Maybe it's time to build a canon. Maybe its time to draw up a manifesto. Maybe its time to define who we are and what we want to contribute.

Maybe it's time to start drawing lines in the sand. Maybe its time to stop fighting amongst ourselves and start fighting with our enemies, who are legion.

Maybe it's time to look at the work of people like Mitch Horowitz and argue that it was esotericists who are in part responsible for the best of what America was and could be. And not just America, the whole world, because this is an international community.

And maybe it's time to come up with a better term than "esotericism."

Atheists like Mao, Stalin and Pol Pot have proven that they're willing to kill tens of millions for their beliefs, but I doubt hardly any of them today are willing to die for them. And that puts them at a distinct disadvantage if they're serious about "destroying religion." And once the adrenaline rush of conflict wears off they'll discover they have nothing. If you read PZ Myers carefully, that's exactly how he wants it.

They have no monopoly on science or technology- in fact, I very much want to explore those topics with more gusto here in the future, since I don't believe for a second they're incompatible with spirit. Scientism most definitely is, but that's a philosophy for people who don't see the leash around their necks.

But what the SkepAths can do is bully and harass us, unless we gather together and stand up against them. Like the wolkpacks in Kenmore Sq., the SkepAths are cowards and will only attack if they think they can get away with it unscathed.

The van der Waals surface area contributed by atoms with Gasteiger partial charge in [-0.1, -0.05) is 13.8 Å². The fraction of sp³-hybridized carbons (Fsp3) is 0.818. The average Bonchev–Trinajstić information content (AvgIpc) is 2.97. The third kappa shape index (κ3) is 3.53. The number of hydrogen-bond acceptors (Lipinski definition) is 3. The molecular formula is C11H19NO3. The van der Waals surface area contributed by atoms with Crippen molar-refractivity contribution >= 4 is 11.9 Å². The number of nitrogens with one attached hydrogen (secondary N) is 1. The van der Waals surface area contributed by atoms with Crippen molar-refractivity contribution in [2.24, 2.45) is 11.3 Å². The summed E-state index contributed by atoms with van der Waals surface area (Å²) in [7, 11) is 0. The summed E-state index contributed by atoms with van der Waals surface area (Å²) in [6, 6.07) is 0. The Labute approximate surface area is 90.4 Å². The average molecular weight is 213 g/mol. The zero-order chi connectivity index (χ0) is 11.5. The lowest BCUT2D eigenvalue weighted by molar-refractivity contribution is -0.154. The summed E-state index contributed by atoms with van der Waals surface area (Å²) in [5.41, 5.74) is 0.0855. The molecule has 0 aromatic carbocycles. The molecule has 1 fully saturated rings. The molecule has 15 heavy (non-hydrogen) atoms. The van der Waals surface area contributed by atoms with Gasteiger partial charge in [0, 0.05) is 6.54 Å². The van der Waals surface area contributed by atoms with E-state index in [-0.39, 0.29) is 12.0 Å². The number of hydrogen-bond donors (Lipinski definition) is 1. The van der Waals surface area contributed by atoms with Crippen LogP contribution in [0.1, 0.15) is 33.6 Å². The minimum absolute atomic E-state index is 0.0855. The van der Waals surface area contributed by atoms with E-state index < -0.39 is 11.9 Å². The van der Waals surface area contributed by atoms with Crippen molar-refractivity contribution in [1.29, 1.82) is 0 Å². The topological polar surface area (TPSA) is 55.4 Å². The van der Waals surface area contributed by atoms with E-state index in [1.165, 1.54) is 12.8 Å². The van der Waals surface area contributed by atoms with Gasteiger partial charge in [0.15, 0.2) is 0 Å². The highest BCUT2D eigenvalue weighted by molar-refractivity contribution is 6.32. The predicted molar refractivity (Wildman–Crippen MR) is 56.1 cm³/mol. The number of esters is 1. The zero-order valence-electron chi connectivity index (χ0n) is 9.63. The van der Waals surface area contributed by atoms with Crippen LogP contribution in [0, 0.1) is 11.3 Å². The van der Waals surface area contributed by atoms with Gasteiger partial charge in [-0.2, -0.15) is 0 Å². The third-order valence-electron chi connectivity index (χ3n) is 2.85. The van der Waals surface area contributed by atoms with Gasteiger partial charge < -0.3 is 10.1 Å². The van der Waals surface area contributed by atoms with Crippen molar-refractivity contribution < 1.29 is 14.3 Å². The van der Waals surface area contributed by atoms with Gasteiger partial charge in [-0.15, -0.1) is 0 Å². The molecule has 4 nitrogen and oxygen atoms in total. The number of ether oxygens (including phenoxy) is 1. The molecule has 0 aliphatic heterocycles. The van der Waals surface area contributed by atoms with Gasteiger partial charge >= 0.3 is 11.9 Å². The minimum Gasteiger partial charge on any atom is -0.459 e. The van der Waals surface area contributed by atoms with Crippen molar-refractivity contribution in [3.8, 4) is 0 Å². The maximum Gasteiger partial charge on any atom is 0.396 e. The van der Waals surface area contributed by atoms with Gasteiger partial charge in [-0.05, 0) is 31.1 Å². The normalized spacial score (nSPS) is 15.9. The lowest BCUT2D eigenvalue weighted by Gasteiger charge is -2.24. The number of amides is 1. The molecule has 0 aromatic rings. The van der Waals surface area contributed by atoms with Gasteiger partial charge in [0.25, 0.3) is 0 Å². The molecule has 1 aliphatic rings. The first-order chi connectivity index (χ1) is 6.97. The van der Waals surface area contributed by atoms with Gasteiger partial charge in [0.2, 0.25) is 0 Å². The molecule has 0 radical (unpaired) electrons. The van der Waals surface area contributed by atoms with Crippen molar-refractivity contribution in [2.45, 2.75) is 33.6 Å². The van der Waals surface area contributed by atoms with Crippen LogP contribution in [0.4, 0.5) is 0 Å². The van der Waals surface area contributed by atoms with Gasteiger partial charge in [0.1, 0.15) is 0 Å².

One of the first orders of business of a hardcore esotericism would be to ensure that they cannot.

UPDATE: Right on schedule, the BBC is running a series ridiculing "conspiracy theorists." They've even enlisted PZ Myers for an episode on- wait for it- alien abductions. Jesus, why the sudden fascination with abductions among the SkepAth set?

I'm sure no one informed the Beeb that PZ Myers' daughter- a self-described "moral nihilist"-- wrote an impassioned plea for the legalization of bestiality.  

UPDATE: The Agenda is in full effect, people. AOL links to a Reddit page where a neckbeard reveals a blurb Jeffrey Dahmer wrote in his yearbook. The author then adds this egregious dig:
On a side note, Jeff's mom was on the nutty side. My dad remembered hearing some strange noise outside one night. He looked out the window, couldn't find the source of the noise, but saw some lady running out on the street chasing something. The next morning he heard that Dahmer's mom was supposedly chasing a UFO. The crazy part is that my dad remembers hearing the strange noise.
So a UFO that more than one person witnessed is somehow linked to Dahmer's psychopathy right? Well, guess what? We have Dahmer's own justification for his murders. And it sounds just like the life philosophy of your typical Redditor (or POS Myers and his moral nihilist spawn):
"If a person doesn’t think there is a God to be accountable to, then—then what’s the point of trying to modify your behavior to keep it within acceptable ranges? That’s how I thought anyway. I always believed the theory of evolution as truth, that we all just came from the slime. When we, when we died, you know, that was it, there is nothing…" [Jeffrey Dahmer: interview with Stone Phillips, Dateline NBC, Nov. 29, 1994].
UPDATE: Vanderbilt heir Anderson Cooper gets in on the Agenda with his recent UFO debunking. Cooper even dredged up human clownshoe Joe Nickell (aka "Cap'n Combover") for the exercise. Click the link for some hearty laughs.